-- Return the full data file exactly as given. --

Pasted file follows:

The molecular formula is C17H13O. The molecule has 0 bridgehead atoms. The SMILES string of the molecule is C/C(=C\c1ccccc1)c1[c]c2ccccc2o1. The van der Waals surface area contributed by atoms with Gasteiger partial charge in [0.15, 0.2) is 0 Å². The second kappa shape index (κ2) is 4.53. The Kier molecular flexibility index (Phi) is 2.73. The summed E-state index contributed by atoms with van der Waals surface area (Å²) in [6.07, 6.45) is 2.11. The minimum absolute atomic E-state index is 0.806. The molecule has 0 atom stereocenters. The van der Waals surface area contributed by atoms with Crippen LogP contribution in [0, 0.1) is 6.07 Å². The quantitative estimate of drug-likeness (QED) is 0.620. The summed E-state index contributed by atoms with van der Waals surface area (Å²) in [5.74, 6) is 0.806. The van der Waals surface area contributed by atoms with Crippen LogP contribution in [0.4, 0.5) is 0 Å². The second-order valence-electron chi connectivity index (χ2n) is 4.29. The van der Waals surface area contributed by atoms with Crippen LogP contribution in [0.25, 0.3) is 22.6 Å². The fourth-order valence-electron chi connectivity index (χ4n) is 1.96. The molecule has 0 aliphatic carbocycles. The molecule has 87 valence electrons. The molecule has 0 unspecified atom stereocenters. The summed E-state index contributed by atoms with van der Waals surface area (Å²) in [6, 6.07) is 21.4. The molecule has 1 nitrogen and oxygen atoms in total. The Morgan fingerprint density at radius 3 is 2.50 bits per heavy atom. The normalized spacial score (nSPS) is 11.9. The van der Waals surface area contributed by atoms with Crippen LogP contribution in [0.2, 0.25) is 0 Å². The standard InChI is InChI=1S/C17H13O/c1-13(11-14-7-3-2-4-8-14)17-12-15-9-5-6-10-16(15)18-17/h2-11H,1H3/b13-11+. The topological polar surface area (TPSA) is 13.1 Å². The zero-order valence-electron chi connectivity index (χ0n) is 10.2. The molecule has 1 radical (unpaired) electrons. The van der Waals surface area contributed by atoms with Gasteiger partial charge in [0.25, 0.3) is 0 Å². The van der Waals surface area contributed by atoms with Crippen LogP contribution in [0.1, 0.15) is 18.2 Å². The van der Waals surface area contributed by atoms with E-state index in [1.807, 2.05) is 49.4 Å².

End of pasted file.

The molecular formula is C17H13O. The molecule has 0 bridgehead atoms. The SMILES string of the molecule is C/C(=C\c1ccccc1)c1[c]c2ccccc2o1. The van der Waals surface area contributed by atoms with Gasteiger partial charge in [0.15, 0.2) is 0 Å². The second kappa shape index (κ2) is 4.53. The Kier molecular flexibility index (Phi) is 2.73. The summed E-state index contributed by atoms with van der Waals surface area (Å²) in [6.07, 6.45) is 2.11. The minimum absolute atomic E-state index is 0.806. The molecule has 0 atom stereocenters. The van der Waals surface area contributed by atoms with Crippen LogP contribution in [0, 0.1) is 6.07 Å². The quantitative estimate of drug-likeness (QED) is 0.620. The summed E-state index contributed by atoms with van der Waals surface area (Å²) in [5.74, 6) is 0.806. The van der Waals surface area contributed by atoms with Crippen LogP contribution in [0.4, 0.5) is 0 Å². The second-order valence-electron chi connectivity index (χ2n) is 4.29. The van der Waals surface area contributed by atoms with Crippen LogP contribution in [0.25, 0.3) is 22.6 Å². The fourth-order valence-electron chi connectivity index (χ4n) is 1.96. The molecule has 0 aliphatic carbocycles. The molecule has 87 valence electrons. The molecule has 0 unspecified atom stereocenters. The summed E-state index contributed by atoms with van der Waals surface area (Å²) in [6, 6.07) is 21.4. The molecule has 1 nitrogen and oxygen atoms in total. The Morgan fingerprint density at radius 3 is 2.50 bits per heavy atom. The normalized spacial score (nSPS) is 11.9. The van der Waals surface area contributed by atoms with Crippen LogP contribution in [0.2, 0.25) is 0 Å². The standard InChI is InChI=1S/C17H13O/c1-13(11-14-7-3-2-4-8-14)17-12-15-9-5-6-10-16(15)18-17/h2-11H,1H3/b13-11+. The topological polar surface area (TPSA) is 13.1 Å². The zero-order valence-electron chi connectivity index (χ0n) is 10.2. The molecule has 1 radical (unpaired) electrons. The van der Waals surface area contributed by atoms with Gasteiger partial charge in [0.25, 0.3) is 0 Å². The van der Waals surface area contributed by atoms with Crippen LogP contribution in [0.1, 0.15) is 18.2 Å². The van der Waals surface area contributed by atoms with E-state index in [1.807, 2.05) is 49.4 Å².